We live in a time when change is constant and the forward march of technology makes many tools obsolete in one shopping season. But why am I still waiting for the hover skateboard that Marty McFly cruised around on in Back To The Future? I do like new things, but it is possible that in our rush to innovate, we often miss the chance to understand how they change our paradigms. Many is the organization that has "rolled out" a new tech tool only to be discouraged at the disruption to business as usual. It is not as flashy and exciting as wearing Google Glass or trading in the company car for a hover craft, but leaning how we can communicate and collaborate in new ways offers us a better chance at navigating the digital maze we find ourselves in every day.
This type of change is a lot harder to "sell" because it takes a community effort. It is not something that can be ordered on Amazon Prime for next day delivery. The real significant changes that will benefit from technology are the ones where we first understand how these tools change us. Strategy then, is not about adopting something new, it is first having a dialog about where do we want to go.
Mobile phones will always disrupt and tempt users social use unless they are strategically connected to goals for business or learning. These information rich devices can overcome disruptive tendencies only when we understand how to use them. They make us all publishers instead of just consumers of information. This is a potentially huge shift in our lives so … how will we leverage this?
In a similar way, video games have long been scorned as side tracking students learning focus. These applications, it turns out, are much more invested in teaching users than just a time sucking romp through a virtual world. When brought into the classroom or training session, games can be effectively used to open up new pathways to learning if we understand how they change us. The Internet itself is a more common example of a tool that has brought about wide scale change in our access to information but is still greatly misunderstood in how it is changing the way we perceive knowledge. If we can Google any information, some have said, that information should not be required on a test. That is a generalization but it points to our need to have a better understanding of how this tool is transforming our learning. In education and business, we have the world wide web of data at our fingertips, but less of a sense on how to filter between the junk and the treasure. Unfortunately, there is just no "app for that."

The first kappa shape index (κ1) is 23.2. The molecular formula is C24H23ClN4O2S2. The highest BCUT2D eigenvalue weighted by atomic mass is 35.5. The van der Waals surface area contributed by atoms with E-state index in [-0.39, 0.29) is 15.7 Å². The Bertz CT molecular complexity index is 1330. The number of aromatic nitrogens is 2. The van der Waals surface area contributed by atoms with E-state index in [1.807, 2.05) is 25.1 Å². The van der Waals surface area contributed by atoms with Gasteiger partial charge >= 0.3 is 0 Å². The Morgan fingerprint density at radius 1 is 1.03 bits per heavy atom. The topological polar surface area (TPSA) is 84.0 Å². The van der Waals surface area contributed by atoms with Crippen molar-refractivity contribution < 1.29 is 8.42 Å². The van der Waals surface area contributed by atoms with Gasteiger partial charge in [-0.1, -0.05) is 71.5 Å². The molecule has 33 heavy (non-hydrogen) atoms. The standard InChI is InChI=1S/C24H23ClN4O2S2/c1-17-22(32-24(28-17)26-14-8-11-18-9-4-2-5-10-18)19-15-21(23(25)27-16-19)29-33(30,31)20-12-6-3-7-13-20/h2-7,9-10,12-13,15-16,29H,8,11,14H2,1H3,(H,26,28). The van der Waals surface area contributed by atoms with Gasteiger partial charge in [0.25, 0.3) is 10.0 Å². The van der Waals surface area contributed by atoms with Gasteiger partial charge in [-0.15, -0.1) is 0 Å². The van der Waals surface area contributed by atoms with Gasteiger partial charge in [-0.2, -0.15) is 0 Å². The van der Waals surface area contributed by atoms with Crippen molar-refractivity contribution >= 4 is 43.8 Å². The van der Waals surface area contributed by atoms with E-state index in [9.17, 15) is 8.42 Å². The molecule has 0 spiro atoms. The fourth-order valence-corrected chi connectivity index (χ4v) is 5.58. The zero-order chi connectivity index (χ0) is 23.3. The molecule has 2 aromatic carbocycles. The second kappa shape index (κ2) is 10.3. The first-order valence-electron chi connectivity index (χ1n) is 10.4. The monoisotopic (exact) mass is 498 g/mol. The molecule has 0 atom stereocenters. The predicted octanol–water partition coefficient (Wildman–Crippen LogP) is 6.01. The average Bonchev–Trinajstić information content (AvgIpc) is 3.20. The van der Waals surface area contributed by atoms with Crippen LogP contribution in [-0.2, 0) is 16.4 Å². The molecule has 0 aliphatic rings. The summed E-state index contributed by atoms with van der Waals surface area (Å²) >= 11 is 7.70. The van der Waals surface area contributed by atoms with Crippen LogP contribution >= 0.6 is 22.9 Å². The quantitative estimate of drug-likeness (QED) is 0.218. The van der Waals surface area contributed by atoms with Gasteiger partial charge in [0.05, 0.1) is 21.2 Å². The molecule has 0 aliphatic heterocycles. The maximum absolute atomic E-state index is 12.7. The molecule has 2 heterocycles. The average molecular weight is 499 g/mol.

I do want to have new tools and toys crash into my regular days. I also want to understand how they change the way I live and work. I often wonder if the advent of the pencil brought a dramatic shift in a society where writing was tied to the ink well. The "new mobility" of bering able to write anywhere must have brought with it disruption and change. Over time, we have come to understand the positive connection between learning and writing that offset the disruptions. We are now all Marty McFly in the Delorean time machine dazzled with the possibilities of our new tools and gadgets. When we take a little more time to look beyond the shiny facade we will find that the greatest value of technologies is in how as a society we figure out how to leverage their value together. We may not ever get to go back to the future or fly in a car, but how well we understand where we are going will define our journey.